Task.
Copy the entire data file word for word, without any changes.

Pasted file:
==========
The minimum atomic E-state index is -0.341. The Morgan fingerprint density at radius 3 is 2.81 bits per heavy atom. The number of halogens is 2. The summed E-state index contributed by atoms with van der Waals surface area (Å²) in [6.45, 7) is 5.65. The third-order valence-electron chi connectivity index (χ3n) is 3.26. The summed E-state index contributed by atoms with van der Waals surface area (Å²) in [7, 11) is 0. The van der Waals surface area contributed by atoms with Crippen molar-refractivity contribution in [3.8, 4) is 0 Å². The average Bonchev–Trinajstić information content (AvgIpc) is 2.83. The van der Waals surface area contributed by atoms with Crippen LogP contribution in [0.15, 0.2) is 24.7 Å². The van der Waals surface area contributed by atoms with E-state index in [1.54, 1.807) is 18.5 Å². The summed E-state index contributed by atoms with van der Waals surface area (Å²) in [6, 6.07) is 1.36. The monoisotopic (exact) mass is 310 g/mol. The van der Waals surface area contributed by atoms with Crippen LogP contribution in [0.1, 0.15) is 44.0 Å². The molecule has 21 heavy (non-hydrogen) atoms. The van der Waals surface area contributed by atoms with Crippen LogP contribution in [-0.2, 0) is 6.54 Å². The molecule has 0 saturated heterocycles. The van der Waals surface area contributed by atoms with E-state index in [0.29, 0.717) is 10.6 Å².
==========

The minimum atomic E-state index is -0.341. The Morgan fingerprint density at radius 3 is 2.81 bits per heavy atom. The number of halogens is 2. The summed E-state index contributed by atoms with van der Waals surface area (Å²) in [6.45, 7) is 5.65. The third-order valence-electron chi connectivity index (χ3n) is 3.26. The summed E-state index contributed by atoms with van der Waals surface area (Å²) in [7, 11) is 0. The van der Waals surface area contributed by atoms with Crippen molar-refractivity contribution in [3.8, 4) is 0 Å². The average Bonchev–Trinajstić information content (AvgIpc) is 2.83. The van der Waals surface area contributed by atoms with Crippen LogP contribution in [0.15, 0.2) is 24.7 Å². The van der Waals surface area contributed by atoms with E-state index in [1.54, 1.807) is 18.5 Å². The summed E-state index contributed by atoms with van der Waals surface area (Å²) in [6, 6.07) is 1.36. The monoisotopic (exact) mass is 310 g/mol. The van der Waals surface area contributed by atoms with Crippen LogP contribution in [0.1, 0.15) is 44.0 Å². The molecule has 21 heavy (non-hydrogen) atoms. The van der Waals surface area contributed by atoms with Crippen LogP contribution in [-0.2, 0) is 6.54 Å². The molecule has 0 saturated heterocycles. The van der Waals surface area contributed by atoms with E-state index in [0.29, 0.717) is 10.6 Å².